For a few years now, Formula One has had an illness. A virus- called dirty air -that F1 has been trying to shake since the 2017 regulation changes, when the affects became more and more clear as cars grew more and more aggressive, widening their stances, and further complicating their aerodynamics.
In 2019, the FIA took their first major steps to counter this virus, simplifying front wings, brake ducts, and enlarging the rear wing, to increase the power of DRS. However, F1's governing body always planned to double down, by heavily simplifying aerodynamics in the 2021 regulations which are to be released Thursday of the US Grand Prix- or, to put it simply, tomorrow.
The regulations will be a total overhaul of the car's design, as the rule changes will be drastically changing F1, clamping down on aerodynamics, instituting a budget cap, and lessening the effects of dirty air by up to 90%, to improve racing, and bring the teams closer together.
The trouble is, none of that will happen.
It was but week ago that Christian Horner, head of Red Bull Racing, called the technical regulations "immature", stating that they weren't ready, and even suggesting they should be delayed until 2022, until smoothed out further.
A week later, the odds are slim that this has been resolved, as there's an ongoing political fight behind closed doors, with team's vetoing decisions made by the FIA, causing a stalemate.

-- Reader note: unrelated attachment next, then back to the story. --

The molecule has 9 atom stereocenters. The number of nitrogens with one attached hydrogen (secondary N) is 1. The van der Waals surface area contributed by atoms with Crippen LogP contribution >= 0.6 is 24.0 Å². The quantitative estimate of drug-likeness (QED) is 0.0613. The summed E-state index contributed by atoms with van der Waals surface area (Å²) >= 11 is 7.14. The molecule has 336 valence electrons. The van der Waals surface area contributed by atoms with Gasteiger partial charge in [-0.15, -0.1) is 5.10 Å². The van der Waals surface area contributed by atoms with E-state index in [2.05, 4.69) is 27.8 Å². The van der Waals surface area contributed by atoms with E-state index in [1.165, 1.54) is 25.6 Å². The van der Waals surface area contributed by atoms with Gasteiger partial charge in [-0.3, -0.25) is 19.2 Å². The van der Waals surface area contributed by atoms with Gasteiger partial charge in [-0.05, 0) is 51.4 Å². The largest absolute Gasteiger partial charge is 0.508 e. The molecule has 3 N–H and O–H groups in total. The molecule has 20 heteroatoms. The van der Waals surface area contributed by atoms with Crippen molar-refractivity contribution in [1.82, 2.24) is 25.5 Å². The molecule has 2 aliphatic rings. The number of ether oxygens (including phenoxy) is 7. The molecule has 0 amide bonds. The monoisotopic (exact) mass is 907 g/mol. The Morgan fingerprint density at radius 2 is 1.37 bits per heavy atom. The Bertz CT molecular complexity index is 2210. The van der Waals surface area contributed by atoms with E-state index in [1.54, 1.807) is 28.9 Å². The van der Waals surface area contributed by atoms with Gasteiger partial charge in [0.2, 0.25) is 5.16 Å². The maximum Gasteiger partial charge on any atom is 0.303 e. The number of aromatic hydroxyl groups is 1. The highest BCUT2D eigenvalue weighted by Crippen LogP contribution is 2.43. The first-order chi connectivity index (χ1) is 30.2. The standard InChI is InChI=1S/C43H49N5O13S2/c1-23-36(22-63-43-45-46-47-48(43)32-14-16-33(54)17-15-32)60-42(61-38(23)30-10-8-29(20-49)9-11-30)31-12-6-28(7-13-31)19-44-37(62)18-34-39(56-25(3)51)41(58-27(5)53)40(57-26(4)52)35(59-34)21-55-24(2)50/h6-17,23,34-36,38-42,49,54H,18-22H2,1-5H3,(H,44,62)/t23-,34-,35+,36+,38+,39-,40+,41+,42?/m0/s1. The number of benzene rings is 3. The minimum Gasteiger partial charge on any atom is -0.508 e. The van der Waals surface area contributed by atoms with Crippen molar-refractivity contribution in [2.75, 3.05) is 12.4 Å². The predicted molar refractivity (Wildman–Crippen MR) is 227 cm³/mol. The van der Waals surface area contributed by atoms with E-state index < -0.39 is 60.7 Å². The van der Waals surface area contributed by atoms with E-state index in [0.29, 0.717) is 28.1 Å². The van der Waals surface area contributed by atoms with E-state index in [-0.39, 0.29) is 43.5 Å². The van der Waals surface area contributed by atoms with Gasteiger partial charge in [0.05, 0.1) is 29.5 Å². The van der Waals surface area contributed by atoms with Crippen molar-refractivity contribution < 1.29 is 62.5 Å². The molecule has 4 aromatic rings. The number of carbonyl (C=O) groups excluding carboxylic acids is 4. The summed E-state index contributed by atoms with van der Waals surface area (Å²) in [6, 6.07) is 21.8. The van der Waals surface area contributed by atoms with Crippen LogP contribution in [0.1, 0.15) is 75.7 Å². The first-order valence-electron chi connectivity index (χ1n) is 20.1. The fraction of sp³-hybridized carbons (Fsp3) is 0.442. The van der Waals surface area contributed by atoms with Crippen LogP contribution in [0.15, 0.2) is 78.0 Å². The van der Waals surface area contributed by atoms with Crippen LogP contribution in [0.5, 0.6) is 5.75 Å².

To solve this, compromises must be made where they shouldn't be, making the final draft of the rulebook an inevitable half-assed attempt to fix F1's biggest problems– problems that teams have no real interest in solving, barring the budget cap, which lower teams have their heart set on implementing.
However, even that $170 million dollar allowance will fail to achieve the desired result, with the timing of its introduction allowing larger teams to prepare for 2021 with as big of a budget as they'd like, and loopholes such as commercial development benefitting factory teams, who can play off spending as if it's money contributing to the production of road cars, despite its actual intention: to gain a competitive edge.
The intent and focus of the regulations-to-be are to decrease the size of the vast chasm between the top teams and the back-markers, as well as allow racing with a healthier aerodynamic package that minimizes the effect of dirty air. However, with technical regulations that aren't ready, and an easily-bypassed budget cap system, will these goals be achieved at all?
Formula One needed a perfect rulebook in 2021, and what is a perfect rulebook if not one without compromise? In order to improve F1, we need an explicit set of rules, all designed to contribute to a common cause: racing. In 2021, however, it seems that the regulations will have rules designed to contribute to a variety of causes. Several of which are related to pleasing the top three teams.
If F1 really wants to create a better future for itself, it must focus on that one goal. If we lose both scarlet-red cars on the grid, so be it.